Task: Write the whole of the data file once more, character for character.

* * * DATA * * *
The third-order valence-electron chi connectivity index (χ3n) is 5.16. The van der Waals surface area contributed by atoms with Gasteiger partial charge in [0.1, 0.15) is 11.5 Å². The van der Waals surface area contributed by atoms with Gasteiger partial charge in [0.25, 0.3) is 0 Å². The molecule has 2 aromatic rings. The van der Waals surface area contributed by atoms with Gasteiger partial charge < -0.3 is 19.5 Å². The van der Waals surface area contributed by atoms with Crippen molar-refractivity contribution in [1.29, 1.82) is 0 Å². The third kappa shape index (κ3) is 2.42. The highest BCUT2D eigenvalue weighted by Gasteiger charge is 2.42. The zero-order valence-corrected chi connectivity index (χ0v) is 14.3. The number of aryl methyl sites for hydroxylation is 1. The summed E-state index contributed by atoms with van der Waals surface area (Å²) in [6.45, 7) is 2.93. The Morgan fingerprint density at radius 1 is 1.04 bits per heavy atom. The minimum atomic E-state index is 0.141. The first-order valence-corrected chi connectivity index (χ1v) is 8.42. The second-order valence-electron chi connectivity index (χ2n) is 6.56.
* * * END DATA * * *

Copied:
The third-order valence-electron chi connectivity index (χ3n) is 5.16. The van der Waals surface area contributed by atoms with Gasteiger partial charge in [0.1, 0.15) is 11.5 Å². The van der Waals surface area contributed by atoms with Gasteiger partial charge in [0.25, 0.3) is 0 Å². The molecule has 2 aromatic rings. The van der Waals surface area contributed by atoms with Gasteiger partial charge < -0.3 is 19.5 Å². The van der Waals surface area contributed by atoms with Crippen molar-refractivity contribution in [1.29, 1.82) is 0 Å². The third kappa shape index (κ3) is 2.42. The highest BCUT2D eigenvalue weighted by Gasteiger charge is 2.42. The zero-order valence-corrected chi connectivity index (χ0v) is 14.3. The number of aryl methyl sites for hydroxylation is 1. The summed E-state index contributed by atoms with van der Waals surface area (Å²) in [6.45, 7) is 2.93. The Morgan fingerprint density at radius 1 is 1.04 bits per heavy atom. The minimum atomic E-state index is 0.141. The first-order valence-corrected chi connectivity index (χ1v) is 8.42. The second-order valence-electron chi connectivity index (χ2n) is 6.56.